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Next generation forest plantation investment

Rod Keenan

Institutional investors, superannuation funds and trusts are a likely source of funds for a new venture by universities and industry that aims to establish tree plantations to meet Australia’s growing demand for wood. Philip Hopkins for Timberbiz

The immediate focus is on Gippsland and the Colac region of western Victoria, where rainfall and soil conditions are highly suitable for tree growing. However, if the model is successful it could be applied throughout Australia.

The project, ‘Next Generation Forest Plantation Investment’, is being driven by a team from Melbourne University, Swinburne University, Australian Paper, Hancock Victoria Plantations, Midway, AKD Softwoods and OneFortyOne Plantations.

This is a separate venture to the Victorian Government’s plan, announced in last year’s Budget, to spend $110 million on plantations in the Latrobe Valley.

Given the failure of many government and plantation schemes in the past, a key focus of the project is generating new business models that can put trees in the ground. Investment in new plantations is at a standstill.

Project leader Rod Keenan, Professor of Ecosystems and Forest Science at Melbourne University, summarised the issues: industry needs more wood, the environment needs more trees, investors need sustainable and reliable sources of return on capital, and farmers need new income options that are fully integrated within their agricultural operations.

Professor Keenan said farm forestry had been promoted for some time.

“The missing element has been financial capital. The aim of this study is to come up with models that can link rural landowners with the finance sector and with industry,” he said. “The project presents an opportunity to learn from past experiences.”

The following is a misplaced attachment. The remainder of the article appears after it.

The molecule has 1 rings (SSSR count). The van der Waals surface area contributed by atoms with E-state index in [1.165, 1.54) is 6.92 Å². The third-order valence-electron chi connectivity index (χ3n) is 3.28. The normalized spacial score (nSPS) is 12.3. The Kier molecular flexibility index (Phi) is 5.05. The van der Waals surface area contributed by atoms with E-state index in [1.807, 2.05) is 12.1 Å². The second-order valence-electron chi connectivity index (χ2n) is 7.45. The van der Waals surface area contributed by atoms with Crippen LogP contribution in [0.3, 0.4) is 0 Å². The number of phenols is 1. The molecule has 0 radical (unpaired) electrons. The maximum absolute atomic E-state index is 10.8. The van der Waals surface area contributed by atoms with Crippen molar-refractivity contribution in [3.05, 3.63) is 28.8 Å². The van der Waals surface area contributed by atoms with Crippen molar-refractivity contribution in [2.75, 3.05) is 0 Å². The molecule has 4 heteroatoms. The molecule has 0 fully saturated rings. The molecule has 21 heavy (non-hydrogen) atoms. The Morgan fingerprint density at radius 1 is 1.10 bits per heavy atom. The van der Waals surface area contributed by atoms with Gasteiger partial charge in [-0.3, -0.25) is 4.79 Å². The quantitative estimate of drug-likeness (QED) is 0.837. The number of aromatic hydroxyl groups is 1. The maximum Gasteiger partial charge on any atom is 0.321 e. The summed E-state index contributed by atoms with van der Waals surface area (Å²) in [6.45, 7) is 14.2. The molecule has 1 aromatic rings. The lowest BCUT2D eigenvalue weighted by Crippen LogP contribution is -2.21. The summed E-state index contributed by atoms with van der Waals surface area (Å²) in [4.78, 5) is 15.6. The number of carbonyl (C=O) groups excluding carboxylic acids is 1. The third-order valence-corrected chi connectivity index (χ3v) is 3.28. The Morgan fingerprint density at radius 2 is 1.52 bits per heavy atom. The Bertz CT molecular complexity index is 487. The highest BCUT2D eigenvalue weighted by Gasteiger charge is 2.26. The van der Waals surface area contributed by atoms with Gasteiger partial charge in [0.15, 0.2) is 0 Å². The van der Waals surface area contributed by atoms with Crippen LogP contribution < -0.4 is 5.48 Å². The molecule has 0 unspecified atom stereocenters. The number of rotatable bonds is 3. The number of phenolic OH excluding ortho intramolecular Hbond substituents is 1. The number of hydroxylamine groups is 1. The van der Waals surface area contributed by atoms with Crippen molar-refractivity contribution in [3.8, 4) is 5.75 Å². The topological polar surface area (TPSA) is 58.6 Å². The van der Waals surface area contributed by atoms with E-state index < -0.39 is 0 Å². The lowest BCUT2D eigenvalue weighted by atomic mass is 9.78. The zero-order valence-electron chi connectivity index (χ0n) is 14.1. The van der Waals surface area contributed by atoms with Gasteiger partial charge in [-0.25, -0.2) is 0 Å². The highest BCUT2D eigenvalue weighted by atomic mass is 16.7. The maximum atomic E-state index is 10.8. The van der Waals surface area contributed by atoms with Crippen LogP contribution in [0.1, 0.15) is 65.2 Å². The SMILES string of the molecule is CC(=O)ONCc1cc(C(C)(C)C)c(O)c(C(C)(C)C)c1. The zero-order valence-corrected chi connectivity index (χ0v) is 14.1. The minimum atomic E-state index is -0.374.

Project partner Krzysztof (Chris) Dembek, a lecturer in social investment at Swinburne, said a new breed of investment was entering the market – “impact investment”.

“These investors are tired of looking at just financial returns – they want to see the broader social and environmental impact, in addition to financial returns,” said Dr Dembek, who was previously a research fellow at Melbourne University’s Asia Pacific Social Impact Centre.

A recent research survey pointed to the growing importance of impact investing. The survey covered 123 Australian investors who account for more than $333 billion of Australia’s $2 trillion under management. These investors include trusts and foundations, institutions, individuals and not-for-profit groups.

Dr Dembek said the survey clearly found there was a “massive amount” of money available in the next five years that wanted to move into impact investment.

Forestry was one key area of interest.

“Serious players are looking at that. At the same time, everyone agrees there are not enough deals that can match even the current appetite,” he said.

“One of the problems is that most investment deals are small in size, especially for institutional investors like super funds, a deal size needs to be much larger to enter.”

The rationale for the new project is multiple: adding timber to multi-use farmland has both environmental and economic benefits; the global demand for wood is growing while plantation investment has stalled, which will lead to an increased reliance on imports of timber products.

“There is a large area of farmland in Australia where different types of planted forest could be integrated with existing agricultural uses,” Professor Keenan said.

He said key barriers to plantations on farms considerations were “social licence and reputational issues, farmer antipathy towards forestry and the legacy of the managed investment schemes.”

Other barriers are investment risk and uncertainty, lack of market diversity, a carbon price and value, the cost of resources, the need to share risks between growers and processors and the economic impact of cheaper, non-wood alternatives.

A recent meeting of about 90 stakeholders in Melbourne drew up a draft report and action plan. Features of the draft plan included:

  • Consistent federal, state and local regulations and frameworks to guide plantation investment.
  • Government financial support for an ‘honest broker’ agency to foster trust between capital, industry, landowners and growers.
  • Establish policies to encourage markets for the environmental benefits of trees, including carbon offsets.
  • New forestry models to encourage plantations that complement agriculture.
  • Support for natural capital accounting models that recognise plantations.
  • Promote champion landowners who have successfully integrated trees on farms.
  • Work with government, industry and the finance sector to make tree planting easy and attractive.

By 2030, the program is targeting 300,000 hectares of new industrial plantations and 100,000 hectares of farm forestry in diverse estates.

Professor Keenan said more meetings would be held to further the action plan.

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